Case management has been regarded as a routine practice to address the complex medical barriers to and needs for ART adherence [17, 18]. It incorporates a wide range of medical and supportive services and is routinely used in many countries. It has been shown to be effective in increasing CD4 counts [19], and in improving care engagement, ART adherence and quality of life [20, 21], as well as in reducing transmission-risk behaviours among PLWHA [22]. Concurrently, the development of information technology has led to a paradigm of mobile health (mHealth), which is characterized by the communication and delivery of health services via text messages, smartphone applications (APPs), websites, and social media. Consequently, mHealth has become a highly accessible and adaptive approach to medical practice, especially in low- and middle-income countries [23]. Currently, smartphones are used by 68% of the population in China [24], with up to 97.5% of MSM having a smartphone [25]. Adherence-supporting interventions incorporating mHealth have shown good acceptability and feasibility in HIV-positive MSM [26], and demonstrated efficacy in improving PLWHA’s linkage to care, retention in treatment and adherence to ART [27, 28]. However, to the authors’ knowledge, mHealth interventions to improve the adherence of HIV-positive MSM to ART and potential mechanisms of how an intervention works have not been fully explored in China, and many mHealth interventions have mainly relied on text messages [29]. Thus, there is a need for a rigorously designed and comprehensive mHealth intervention tailored to Chinese HIV-positive MSM.

In addition, it has been suggested in reviews that theory-based behavioural interventions are more likely to be effective than non-theory-based interventions [30]. The Information-Motivation-Behavioural Skills (IMB) model of ART adherence, for example, is widely used to understand the dynamics of ART adherence and to intervene with patients to promote better adherence [31]. This model has been effectively tested across diverse populations worldwide [32,33,34,35] and has often been used to guide the development of interventions to promote HIV-related healthy behaviour, such as ART adherence, retention and safe sex [36,37,38,39]. According to the IMB model, information on HIV and ART interacts with an individual’s motivation to take ART medication, thereby influencing the development of behavioural skills related to adherence; in other words, well-informed and motivated patients with adequate skills for enacting adherence-related behaviours will exhibit better adherence [40]. Further, psychological functioning (e.g., depression) and access to care are moderating factors in the associations between predictors and adherence outcomes [31] (Fig. 1).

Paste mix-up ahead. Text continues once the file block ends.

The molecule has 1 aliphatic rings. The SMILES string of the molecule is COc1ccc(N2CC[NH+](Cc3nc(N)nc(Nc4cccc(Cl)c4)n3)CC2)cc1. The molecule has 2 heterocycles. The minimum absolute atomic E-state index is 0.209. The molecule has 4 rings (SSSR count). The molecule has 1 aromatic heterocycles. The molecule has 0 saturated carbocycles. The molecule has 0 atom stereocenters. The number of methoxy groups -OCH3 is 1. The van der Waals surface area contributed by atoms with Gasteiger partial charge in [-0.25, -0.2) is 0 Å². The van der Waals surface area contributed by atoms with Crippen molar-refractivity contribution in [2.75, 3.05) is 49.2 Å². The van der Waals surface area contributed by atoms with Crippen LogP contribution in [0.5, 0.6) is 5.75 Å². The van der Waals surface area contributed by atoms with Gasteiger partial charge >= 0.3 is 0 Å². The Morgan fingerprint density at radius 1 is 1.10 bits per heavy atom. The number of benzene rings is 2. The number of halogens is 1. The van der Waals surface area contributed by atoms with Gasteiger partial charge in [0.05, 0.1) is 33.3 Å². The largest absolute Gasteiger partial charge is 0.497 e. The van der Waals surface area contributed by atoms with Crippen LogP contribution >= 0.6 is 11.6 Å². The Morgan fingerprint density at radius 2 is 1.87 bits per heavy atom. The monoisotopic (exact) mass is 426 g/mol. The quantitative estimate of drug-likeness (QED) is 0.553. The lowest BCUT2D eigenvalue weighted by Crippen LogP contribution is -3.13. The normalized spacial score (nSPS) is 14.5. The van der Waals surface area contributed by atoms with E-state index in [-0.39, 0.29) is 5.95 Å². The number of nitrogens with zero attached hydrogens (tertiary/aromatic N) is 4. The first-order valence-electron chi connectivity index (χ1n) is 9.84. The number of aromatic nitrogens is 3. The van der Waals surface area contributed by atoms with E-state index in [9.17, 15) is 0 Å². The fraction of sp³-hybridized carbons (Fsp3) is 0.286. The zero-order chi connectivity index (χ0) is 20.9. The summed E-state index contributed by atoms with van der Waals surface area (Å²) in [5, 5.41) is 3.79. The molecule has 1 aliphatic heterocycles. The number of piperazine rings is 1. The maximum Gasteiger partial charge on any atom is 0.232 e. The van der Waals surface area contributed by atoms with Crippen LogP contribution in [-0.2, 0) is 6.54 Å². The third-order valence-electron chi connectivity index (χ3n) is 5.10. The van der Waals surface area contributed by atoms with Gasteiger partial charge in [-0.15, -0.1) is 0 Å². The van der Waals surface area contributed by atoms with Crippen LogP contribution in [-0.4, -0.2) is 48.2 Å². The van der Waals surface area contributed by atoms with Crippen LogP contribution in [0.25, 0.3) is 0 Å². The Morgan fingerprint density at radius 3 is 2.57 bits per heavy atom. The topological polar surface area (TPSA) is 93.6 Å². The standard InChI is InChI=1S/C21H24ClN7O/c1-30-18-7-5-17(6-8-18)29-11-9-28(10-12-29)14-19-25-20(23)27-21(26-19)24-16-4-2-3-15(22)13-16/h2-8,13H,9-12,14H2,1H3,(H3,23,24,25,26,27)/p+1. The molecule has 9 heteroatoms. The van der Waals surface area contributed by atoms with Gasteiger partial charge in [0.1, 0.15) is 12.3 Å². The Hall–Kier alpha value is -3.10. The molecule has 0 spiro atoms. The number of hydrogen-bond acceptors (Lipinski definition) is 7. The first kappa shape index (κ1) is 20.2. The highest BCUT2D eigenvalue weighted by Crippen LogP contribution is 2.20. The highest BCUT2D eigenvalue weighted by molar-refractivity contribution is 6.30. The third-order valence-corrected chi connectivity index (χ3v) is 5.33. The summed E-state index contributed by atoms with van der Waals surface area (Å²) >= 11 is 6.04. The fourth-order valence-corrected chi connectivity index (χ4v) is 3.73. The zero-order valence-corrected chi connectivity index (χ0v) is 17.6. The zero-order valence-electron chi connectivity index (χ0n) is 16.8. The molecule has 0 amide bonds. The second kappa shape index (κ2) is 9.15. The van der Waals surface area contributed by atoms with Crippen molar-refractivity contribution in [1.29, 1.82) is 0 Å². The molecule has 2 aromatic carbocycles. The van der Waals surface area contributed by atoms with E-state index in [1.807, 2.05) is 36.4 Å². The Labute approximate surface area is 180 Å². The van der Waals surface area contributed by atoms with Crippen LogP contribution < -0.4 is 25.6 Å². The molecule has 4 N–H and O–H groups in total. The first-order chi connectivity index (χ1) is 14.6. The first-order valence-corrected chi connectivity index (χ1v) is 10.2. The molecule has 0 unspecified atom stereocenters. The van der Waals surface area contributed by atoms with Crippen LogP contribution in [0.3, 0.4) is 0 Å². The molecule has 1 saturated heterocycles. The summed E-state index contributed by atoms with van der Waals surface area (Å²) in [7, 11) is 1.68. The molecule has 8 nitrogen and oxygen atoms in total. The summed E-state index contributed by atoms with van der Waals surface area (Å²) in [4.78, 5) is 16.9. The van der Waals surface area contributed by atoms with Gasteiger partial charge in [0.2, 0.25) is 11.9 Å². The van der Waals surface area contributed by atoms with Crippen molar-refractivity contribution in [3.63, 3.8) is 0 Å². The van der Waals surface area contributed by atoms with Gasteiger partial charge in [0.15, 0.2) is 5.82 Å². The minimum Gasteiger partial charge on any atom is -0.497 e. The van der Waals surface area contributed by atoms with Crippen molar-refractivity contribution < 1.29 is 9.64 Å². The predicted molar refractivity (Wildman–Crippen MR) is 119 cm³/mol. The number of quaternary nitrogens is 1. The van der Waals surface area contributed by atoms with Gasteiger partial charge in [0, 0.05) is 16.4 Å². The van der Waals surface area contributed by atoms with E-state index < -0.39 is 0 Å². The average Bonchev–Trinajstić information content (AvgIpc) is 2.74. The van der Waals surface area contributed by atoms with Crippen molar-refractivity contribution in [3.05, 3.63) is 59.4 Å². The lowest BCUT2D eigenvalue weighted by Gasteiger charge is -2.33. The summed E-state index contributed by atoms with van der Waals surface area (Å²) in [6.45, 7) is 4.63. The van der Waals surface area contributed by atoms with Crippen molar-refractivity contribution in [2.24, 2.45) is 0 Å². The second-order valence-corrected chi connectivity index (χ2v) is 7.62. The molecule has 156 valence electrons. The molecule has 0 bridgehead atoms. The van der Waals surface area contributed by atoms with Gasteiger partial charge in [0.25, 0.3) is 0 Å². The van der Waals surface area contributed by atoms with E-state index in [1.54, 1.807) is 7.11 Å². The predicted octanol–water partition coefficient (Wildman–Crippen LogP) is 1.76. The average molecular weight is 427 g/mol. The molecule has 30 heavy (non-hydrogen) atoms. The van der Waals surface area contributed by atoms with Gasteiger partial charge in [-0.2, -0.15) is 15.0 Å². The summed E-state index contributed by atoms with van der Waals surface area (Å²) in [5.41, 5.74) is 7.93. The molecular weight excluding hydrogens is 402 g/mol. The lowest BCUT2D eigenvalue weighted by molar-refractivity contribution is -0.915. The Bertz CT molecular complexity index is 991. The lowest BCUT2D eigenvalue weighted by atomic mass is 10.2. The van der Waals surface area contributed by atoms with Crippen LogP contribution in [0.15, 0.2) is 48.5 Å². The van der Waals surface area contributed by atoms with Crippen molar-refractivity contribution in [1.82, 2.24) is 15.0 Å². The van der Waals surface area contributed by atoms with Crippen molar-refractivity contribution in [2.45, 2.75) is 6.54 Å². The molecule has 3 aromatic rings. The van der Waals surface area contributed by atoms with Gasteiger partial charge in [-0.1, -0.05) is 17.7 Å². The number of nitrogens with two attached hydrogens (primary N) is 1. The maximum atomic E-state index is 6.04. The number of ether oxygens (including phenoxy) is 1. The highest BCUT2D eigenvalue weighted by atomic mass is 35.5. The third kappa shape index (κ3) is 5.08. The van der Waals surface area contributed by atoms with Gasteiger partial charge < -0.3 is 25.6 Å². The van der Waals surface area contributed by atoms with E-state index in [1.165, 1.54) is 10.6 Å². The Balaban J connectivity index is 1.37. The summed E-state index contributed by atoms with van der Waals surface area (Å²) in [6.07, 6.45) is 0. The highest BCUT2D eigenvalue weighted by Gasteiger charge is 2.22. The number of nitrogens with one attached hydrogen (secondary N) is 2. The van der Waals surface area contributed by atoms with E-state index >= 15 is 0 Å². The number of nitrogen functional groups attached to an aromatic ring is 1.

Fig. 1
figure1

Theoretical framework

The objective of this study is to design and evaluate the efficacy of an APP-based case-management intervention among MSM who are newly initiating ART, using the IMB model as the theoretical framework. We have trained nurses to deliver the intervention, and here we describe the protocol of what will be an ongoing open-label randomised controlled trial. The SPIRIT guidelines were adhered to for reporting this manuscript.

Methods

Study aim and design

This is a single-centre, parallel-group, open-label randomised controlled trial. We have designed a comprehensive smartphone APP-based case-management service model for MSM newly initiating ART, and will evaluate its efficacy compared to standard-of-care (SOC) case-management services in improving ART medication adherence, HIV clinical indicators, and psychosocial outcomes. The collaborative technology company Trusted Doctor Inc. has developed a smartphone APP (‘Trusted Doctor’) that is linked to WeChat. WeChat is the most popular social media platform in China and has more than 1.1 billion active users according to Tencent Inc.’s 2019 annual report; 93% of the residents in the major cities of China use WeChat every day [41].